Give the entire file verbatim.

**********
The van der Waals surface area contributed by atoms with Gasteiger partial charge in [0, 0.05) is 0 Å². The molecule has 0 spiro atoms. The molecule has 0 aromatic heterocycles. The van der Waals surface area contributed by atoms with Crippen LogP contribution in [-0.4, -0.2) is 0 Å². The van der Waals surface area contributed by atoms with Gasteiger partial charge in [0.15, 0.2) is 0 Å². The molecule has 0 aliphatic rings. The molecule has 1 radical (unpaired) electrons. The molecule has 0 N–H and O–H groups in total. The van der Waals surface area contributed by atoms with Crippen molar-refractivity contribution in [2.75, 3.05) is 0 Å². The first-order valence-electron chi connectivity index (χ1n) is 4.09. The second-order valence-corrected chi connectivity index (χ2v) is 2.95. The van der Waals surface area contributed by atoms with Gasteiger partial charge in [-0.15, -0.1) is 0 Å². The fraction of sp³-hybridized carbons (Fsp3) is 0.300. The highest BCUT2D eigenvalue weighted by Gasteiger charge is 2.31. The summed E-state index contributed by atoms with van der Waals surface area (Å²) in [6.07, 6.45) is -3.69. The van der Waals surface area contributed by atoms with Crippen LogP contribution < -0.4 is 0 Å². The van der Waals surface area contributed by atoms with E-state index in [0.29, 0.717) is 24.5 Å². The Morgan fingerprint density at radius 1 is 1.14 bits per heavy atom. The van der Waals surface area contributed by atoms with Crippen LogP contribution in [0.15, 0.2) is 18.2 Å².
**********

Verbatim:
The van der Waals surface area contributed by atoms with Gasteiger partial charge in [0, 0.05) is 0 Å². The molecule has 0 spiro atoms. The molecule has 0 aromatic heterocycles. The van der Waals surface area contributed by atoms with Crippen LogP contribution in [-0.4, -0.2) is 0 Å². The van der Waals surface area contributed by atoms with Gasteiger partial charge in [0.15, 0.2) is 0 Å². The molecule has 0 aliphatic rings. The molecule has 1 radical (unpaired) electrons. The molecule has 0 N–H and O–H groups in total. The van der Waals surface area contributed by atoms with Crippen molar-refractivity contribution in [2.75, 3.05) is 0 Å². The first-order valence-electron chi connectivity index (χ1n) is 4.09. The second-order valence-corrected chi connectivity index (χ2v) is 2.95. The van der Waals surface area contributed by atoms with Gasteiger partial charge in [-0.15, -0.1) is 0 Å². The fraction of sp³-hybridized carbons (Fsp3) is 0.300. The highest BCUT2D eigenvalue weighted by Gasteiger charge is 2.31. The summed E-state index contributed by atoms with van der Waals surface area (Å²) in [6.07, 6.45) is -3.69. The van der Waals surface area contributed by atoms with Crippen LogP contribution < -0.4 is 0 Å². The van der Waals surface area contributed by atoms with E-state index in [0.29, 0.717) is 24.5 Å². The Morgan fingerprint density at radius 1 is 1.14 bits per heavy atom. The van der Waals surface area contributed by atoms with Crippen LogP contribution in [0.15, 0.2) is 18.2 Å².